At this point I could leave you hanging, but you caught me on a good night, so here we go, I’ll spill a few beans.

I was born in Vancouver BC. My favourite colour is green. One of the best things that ever happened to me was getting kicked out of high-school. I graduated of course, on time and everything, but i spent a good year or two unconfined to the classroom and wonderfully exposed to real life. Another good thing that happened was when all my worldly goods got stolen during an enterprise in the States. But i wont go into that either.

right now I’m 22. At this exact moment [15/06/10 at 20:06.37, Tuesday] I’m stranded by bad weather in a tiny town called Badger in NL. That’s right outside of Grand Falls-Windsor.

We’re all part of a big picture, am I right? We don’t always see it, but we are.

My 22 years have been fairly full. I’m actually a bit surprised that I’ve made it this far, but there you go.

A few of life’s tricks on or at me have included hunger, homelessness, escape, rebellion, broken bones, exposure to death, vehicle roll-over, falling through ice, world travel, fist-fighting, scotch and water, hunting, power outages, helicopters, canoeing and war. I was even in love once [her name is Ashley] but the relationship had a seizure and died, and later we resurrected it as a friendship.

Social life and harmless [usually] romance also has a big part. There are many beautiful things in life and on of those is looking into the eyes of a girl you’ve just met and feeling as though you’ve known her for a long time.

Here are some key ideas you can know about me. This is not the be all and end all. But you get a picture [not ‘the’ but ‘a’].

Jobs have included but are not limited to:

Soldiering, ski patrolling, line-cooking, bouncing, furniture-moving, landscaping, exterminating, renovating, roofing, framing, siding, dish-washing and demolition.

What else? When I was 16-18 some cops knew me by name, but a list of crimes on a blog might be one of those dumb internet gags that people read about and laugh, kind of like those guys who shot ducks out of season in Saskatchewan and put it on YouTube.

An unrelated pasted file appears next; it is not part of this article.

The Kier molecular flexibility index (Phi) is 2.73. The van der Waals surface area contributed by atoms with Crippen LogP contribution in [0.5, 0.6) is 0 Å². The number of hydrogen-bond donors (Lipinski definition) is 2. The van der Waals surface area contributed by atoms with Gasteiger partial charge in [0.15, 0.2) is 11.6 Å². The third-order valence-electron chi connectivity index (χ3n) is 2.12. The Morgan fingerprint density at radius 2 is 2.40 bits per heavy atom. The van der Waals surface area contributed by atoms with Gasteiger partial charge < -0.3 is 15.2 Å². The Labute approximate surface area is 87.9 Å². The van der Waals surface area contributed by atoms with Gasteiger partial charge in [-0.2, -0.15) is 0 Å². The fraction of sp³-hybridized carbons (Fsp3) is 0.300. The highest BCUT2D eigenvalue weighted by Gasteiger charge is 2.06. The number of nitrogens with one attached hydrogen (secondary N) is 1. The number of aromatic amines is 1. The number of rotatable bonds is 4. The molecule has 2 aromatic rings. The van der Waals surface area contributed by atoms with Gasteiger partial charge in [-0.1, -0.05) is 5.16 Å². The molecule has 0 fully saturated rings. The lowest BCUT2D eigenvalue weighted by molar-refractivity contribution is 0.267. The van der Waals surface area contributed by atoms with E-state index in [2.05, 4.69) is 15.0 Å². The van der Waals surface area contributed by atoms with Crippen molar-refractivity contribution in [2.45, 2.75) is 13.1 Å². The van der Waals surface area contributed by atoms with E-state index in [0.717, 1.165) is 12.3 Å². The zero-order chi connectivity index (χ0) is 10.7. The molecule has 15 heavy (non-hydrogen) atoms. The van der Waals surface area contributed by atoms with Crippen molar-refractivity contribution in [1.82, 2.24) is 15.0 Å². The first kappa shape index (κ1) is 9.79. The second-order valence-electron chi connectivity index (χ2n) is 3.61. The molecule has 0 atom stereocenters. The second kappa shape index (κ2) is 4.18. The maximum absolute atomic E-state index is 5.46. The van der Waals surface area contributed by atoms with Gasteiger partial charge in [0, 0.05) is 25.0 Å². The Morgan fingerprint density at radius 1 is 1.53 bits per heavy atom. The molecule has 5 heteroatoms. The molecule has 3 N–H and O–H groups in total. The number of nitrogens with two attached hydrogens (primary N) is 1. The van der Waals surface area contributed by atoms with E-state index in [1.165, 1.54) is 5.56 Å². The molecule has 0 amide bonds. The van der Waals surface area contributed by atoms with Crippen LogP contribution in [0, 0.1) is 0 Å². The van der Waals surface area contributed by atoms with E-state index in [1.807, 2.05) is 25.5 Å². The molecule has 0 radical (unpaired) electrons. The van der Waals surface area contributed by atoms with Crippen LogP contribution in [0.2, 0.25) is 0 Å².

Travel includes excursions in Asia, Europe and N. America. I tend to measure the spread of my wings by bodies of water that I’ve swam in [Gulf of Oman, Baltic, The Med, The Arctic, Atlantic and Pacific [South Japan and the West Coast], The strait of Belle Isle and Lake Louise, to name a few. Also some ice-covered tarns and several vicious rivers.

Various adventurous times have been had on the North and West Coast trails and the Chilcoot Pass, the Yukon river, the Fraser, and roads like the Dempster [which leads to Innuvik] and Top Of The World and Alaska Highways. I’ve slept on the beach in San Diego and tented by the shore at Blanc-Sablon in Northern Quebec. America has been hitchhiked and Japan has been seen from the bullet train. In the gray, pre-dawn light I’ve gone boots-on-the-ground beneath chopper rotors in southern Afghanistan, and during road trips to Tofino I’ve fallen asleep against the cold passenger-side window.

Pet peeves are:

-people who are afraid of everything [sunburns, bugs, cold, change, etc]

-people who walk around with their backpacks wide open.

-gutless non-dancers who criticize those who suck but do it anyways.

I believe:

The clock is ticking. Live your life while you still have it. Too many people out there are completely unaware of their own mortality. They know, but don’t know at the same time, that one day they will die. And as soon as you figure that one out, priorities clarify.

If you want something, like an internet blog for instance, go get it, or make it, whatever.

I like [lots of things]: Wool, adrenaline, dancing, wind

Dislike: Delicate zippers, complainers, Presta valves on bicycle inner-tubes, idealists.

Anyway. I started this blog because I’m on a bike trip across Canada. One adventure ended and another began. But the blog probably wont end with the bike trip.